By 1910, doctors saw multiple cases of patients coming into the hospital with nasal passage damage. Even further, about 5,000 people died of cocaine-related causes in a single year in 1912. The United States made the first move towards drug legislation in 1914 with the Harrison Narcotics Act, outlawing both the use and sale of products made from opium and coca.
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Cocaine’s reputation today is that of an expensive, high-end party drug. It’s notorious for being an upper that keeps people with enough money to pay for it awake and drinking throughout the night at bars and clubs.
It isn’t an affordable drug by most standards, especially because people tend to use cocaine in a binge fashion. Since the effects of the drug come on quickly but also diminish within half an hour, they use large amounts of it in a short period of time.
While it does keep many rich partygoers going throughout the night, cocaine isn’t only used as a club drug. Despite being known mainly as an illegal narcotic, it does have other uses, albeit on a smaller scale.
Would you believe some doctors still use cocaine for medical procedures today?
Does Cocaine Have Any Medical Uses?
The coca plant offered stimulating benefits for many South American natives throughout centuries. It wasn’t abused in the way that most of the cocaine used today is used illegally. Natives didn’t only use it for its stimulating effects, though; they also
The scientists who extracted the pure substance from the coca plant likely had no idea that use would turn into what it is today. Still, cocaine isn’t only used as an illicit narcotic drug. The majority of use might be illegal but it’s also still approved for use in medical procedures as an anesthetic drug.
History of Medical Cocaine Use
When scientists first isolated cocaine in the late 1800’s it wasn’t used only for its stimulating effects in the same way the coca plant was. Instead, scientists soon realized the incredible medical benefits of the isolated form of the drug.
The first scientist to isolate cocaine from the coca plant, Albert Nieman, noticed the drug’s numbing effects on his tongue. Nieman’s discovery led the ophthalmologist Carl Koller to use the drug as an anesthetic during eye surgeries.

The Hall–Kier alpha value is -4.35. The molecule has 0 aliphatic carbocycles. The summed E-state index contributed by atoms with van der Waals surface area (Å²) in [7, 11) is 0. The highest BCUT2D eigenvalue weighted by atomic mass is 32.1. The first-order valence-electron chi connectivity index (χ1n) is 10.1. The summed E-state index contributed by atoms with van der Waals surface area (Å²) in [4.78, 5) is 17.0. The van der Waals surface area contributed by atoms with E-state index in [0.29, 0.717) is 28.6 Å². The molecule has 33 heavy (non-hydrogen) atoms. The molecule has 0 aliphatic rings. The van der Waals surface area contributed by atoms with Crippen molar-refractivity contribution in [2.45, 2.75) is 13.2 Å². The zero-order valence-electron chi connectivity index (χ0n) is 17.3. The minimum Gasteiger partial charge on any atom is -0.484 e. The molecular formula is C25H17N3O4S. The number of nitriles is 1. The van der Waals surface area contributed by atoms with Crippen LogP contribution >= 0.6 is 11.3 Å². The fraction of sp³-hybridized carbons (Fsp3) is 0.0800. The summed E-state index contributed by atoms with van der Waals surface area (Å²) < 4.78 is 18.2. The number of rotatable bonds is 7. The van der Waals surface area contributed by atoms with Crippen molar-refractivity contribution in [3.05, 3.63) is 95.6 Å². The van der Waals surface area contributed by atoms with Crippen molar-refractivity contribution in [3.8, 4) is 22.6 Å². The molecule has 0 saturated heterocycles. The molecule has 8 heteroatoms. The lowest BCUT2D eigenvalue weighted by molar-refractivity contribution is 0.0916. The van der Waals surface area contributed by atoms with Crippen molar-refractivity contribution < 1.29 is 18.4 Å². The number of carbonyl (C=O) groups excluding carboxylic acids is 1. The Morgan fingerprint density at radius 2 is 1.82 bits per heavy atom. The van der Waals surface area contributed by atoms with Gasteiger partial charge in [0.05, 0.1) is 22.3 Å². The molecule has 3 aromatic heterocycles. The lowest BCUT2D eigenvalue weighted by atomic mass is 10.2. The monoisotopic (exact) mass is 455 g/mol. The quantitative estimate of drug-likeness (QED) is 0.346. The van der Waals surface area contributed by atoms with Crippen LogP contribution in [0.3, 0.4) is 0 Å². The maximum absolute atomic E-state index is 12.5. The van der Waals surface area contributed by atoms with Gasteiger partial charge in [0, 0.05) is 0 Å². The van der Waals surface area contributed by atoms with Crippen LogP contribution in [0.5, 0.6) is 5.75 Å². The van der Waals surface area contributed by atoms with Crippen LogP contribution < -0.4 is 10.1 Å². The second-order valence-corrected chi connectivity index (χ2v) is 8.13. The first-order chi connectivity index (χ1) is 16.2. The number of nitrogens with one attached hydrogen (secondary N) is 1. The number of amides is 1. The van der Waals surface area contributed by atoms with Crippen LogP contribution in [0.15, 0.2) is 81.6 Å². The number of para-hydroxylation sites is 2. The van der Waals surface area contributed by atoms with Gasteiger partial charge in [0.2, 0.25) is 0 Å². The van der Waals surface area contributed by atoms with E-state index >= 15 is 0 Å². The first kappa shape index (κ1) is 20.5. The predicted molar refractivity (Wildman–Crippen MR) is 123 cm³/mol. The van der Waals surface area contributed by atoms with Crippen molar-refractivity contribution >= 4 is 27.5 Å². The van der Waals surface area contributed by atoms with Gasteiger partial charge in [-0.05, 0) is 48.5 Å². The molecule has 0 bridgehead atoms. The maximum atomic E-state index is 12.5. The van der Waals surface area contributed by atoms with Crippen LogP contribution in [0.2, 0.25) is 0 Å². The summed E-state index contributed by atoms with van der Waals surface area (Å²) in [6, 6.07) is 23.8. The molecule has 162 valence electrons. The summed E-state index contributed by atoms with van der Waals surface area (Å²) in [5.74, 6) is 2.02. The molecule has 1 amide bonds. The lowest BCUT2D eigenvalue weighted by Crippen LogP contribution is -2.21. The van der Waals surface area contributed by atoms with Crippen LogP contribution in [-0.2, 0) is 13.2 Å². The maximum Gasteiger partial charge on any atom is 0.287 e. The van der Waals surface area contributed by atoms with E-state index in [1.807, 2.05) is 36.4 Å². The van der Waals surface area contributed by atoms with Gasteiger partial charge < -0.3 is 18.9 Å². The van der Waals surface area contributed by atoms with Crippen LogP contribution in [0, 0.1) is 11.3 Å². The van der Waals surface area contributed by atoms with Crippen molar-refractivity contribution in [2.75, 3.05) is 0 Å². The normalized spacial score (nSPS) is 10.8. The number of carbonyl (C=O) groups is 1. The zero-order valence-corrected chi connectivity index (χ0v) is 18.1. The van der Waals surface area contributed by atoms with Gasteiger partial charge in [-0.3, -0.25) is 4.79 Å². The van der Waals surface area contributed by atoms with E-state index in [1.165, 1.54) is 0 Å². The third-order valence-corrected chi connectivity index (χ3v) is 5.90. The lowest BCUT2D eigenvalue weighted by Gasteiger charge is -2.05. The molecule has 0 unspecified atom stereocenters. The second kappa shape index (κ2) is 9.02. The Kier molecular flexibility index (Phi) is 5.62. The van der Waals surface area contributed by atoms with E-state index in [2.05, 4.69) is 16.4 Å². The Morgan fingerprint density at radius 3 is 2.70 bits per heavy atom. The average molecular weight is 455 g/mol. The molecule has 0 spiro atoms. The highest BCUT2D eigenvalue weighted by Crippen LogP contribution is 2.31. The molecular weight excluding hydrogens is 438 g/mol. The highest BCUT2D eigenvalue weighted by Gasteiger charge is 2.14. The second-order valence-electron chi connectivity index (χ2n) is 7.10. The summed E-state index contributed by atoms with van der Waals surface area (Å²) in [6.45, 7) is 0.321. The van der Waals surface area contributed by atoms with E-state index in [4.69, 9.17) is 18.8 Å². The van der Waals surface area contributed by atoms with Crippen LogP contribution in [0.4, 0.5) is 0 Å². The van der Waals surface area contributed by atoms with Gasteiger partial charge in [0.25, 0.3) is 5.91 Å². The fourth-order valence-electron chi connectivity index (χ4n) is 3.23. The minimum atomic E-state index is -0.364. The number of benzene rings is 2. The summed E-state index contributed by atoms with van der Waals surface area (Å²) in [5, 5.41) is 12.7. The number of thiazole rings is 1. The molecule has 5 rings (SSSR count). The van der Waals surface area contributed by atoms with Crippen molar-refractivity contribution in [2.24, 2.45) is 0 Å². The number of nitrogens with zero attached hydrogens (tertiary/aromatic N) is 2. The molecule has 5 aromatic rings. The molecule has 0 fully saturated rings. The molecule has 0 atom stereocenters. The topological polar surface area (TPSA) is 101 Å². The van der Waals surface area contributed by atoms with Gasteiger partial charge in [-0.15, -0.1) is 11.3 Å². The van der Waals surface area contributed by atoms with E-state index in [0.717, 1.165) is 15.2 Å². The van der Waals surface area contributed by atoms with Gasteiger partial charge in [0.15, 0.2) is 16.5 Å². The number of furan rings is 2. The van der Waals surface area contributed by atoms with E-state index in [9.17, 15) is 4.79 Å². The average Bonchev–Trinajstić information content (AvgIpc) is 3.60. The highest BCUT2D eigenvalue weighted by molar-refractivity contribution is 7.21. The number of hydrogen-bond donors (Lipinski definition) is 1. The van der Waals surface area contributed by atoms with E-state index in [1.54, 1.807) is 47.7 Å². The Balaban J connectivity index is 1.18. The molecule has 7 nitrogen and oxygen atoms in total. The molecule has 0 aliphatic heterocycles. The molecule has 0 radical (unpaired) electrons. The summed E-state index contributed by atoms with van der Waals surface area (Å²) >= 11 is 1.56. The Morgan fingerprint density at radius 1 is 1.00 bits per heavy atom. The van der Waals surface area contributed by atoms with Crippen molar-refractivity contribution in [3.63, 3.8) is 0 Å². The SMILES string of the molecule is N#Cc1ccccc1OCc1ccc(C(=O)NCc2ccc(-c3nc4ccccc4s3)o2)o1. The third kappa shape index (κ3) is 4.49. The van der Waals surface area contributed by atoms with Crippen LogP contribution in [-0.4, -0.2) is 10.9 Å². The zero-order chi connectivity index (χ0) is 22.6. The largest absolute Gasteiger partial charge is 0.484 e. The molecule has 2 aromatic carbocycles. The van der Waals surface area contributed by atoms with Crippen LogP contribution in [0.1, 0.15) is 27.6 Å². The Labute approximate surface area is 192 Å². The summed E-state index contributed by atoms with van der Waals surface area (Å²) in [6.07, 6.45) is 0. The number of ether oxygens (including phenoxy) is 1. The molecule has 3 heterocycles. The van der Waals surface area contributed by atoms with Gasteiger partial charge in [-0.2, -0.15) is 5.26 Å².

The numbing effects of the drug that Neiman experienced also applied to the optical surgeries Koller conducted. Up until this point people who underwent cataract surgery usually had to do so without any anesthesia. Cocaine was a miracle drug for doctors like Koller.
He applied a cocaine solution to his patients’ eyes before operating on them and noticed they didn’t flinch when he applied a scalpel. Koller latched onto cocaine as an anesthetic immediately along with much of the rest of Europe along with America.
As rates of illicit cocaine use skyrocketed, though, the government had to regulate the availability of the drug. This led to its classification as a scheduled narcotic and its notoriety as a drug with a high potential for abuse. It was no longer as readily available as a medication compared to earlier in the century.
Use in Medicine Today
Cocaine use isn’t entirely illegal. It is a Schedule II drug which means the Drug Enforcement Administration recognizes its potential for abuse. But the DEA also recognizes the medical uses of cocaine, along with other drugs classified as Schedule II (Vicodin, Dilaudid, OxyContin, Adderall, Ritalin, fentanyl, etc.).
You can’t simply walk into a doctor’s office and ask for a cocaine prescription, though. Instead, this means that the DEA allows for cocaine use under certain circumstances for specific medical procedures or conditions. For example, there are some doctors who still choose to use cocaine in their treatments today as opposed to other anesthetics.
Cocaine is an incredibly effective topical medication, meaning it’s applied directly to the skin. It eliminates pain experienced during small surgeries which makes it a useful local anesthetic to this day. Some professionals use it for ear, nose, or throat operations or to relieve the pain associated with certain severe illnesses.
Cocaine as a Street Drug
Cocaine found on the street is far from the topical drug used in surgery rooms to this day. The street drug is a much less pure, much dirtier version of the originally isolated form of cocaine. Some manufacturers cut all types of useless and harmful substances in to increase their profits. Others cut their cocaine with cheaper amphetamines like Adderall or methamphetamine.
It’s known for its high price tag which makes it popular among the more well-to-do crowds. People often use cocaine during a night on the town to help keep them awake and drinking for longer than normal. The exciting effects of cocaine keep people wanting to do more and more of the drug.
Those with addictive personalities, tendencies, or a history of addiction find themselves hooked quickly. Coke is not an easy habit to maintain, especially because of the price tag that’s attached. Some people choose to switch to crack cocaine as an initially cheaper alternative. This usually doesn’t last long, though.
Crack cocaine is an even more addictive version of cocaine. What started as a cheaper way to get high quickly becomes the opposite. A crack habit can get expensive quickly, much quicker than if someone had only stuck to cocaine.
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Addiction to Cocaine
Despite its medicinal uses, cocaine is still primarily known for its use as an illicit drug. It is a highly addictive drug when used recreationally but it isn’t always easy to notice when someone has a cocaine addiction. There are two main differences between addicts and recreational users:
- Cocaine addicts crave the drug when they aren’t using it.
- Addicts continue using cocaine despite the consequences that may come with it.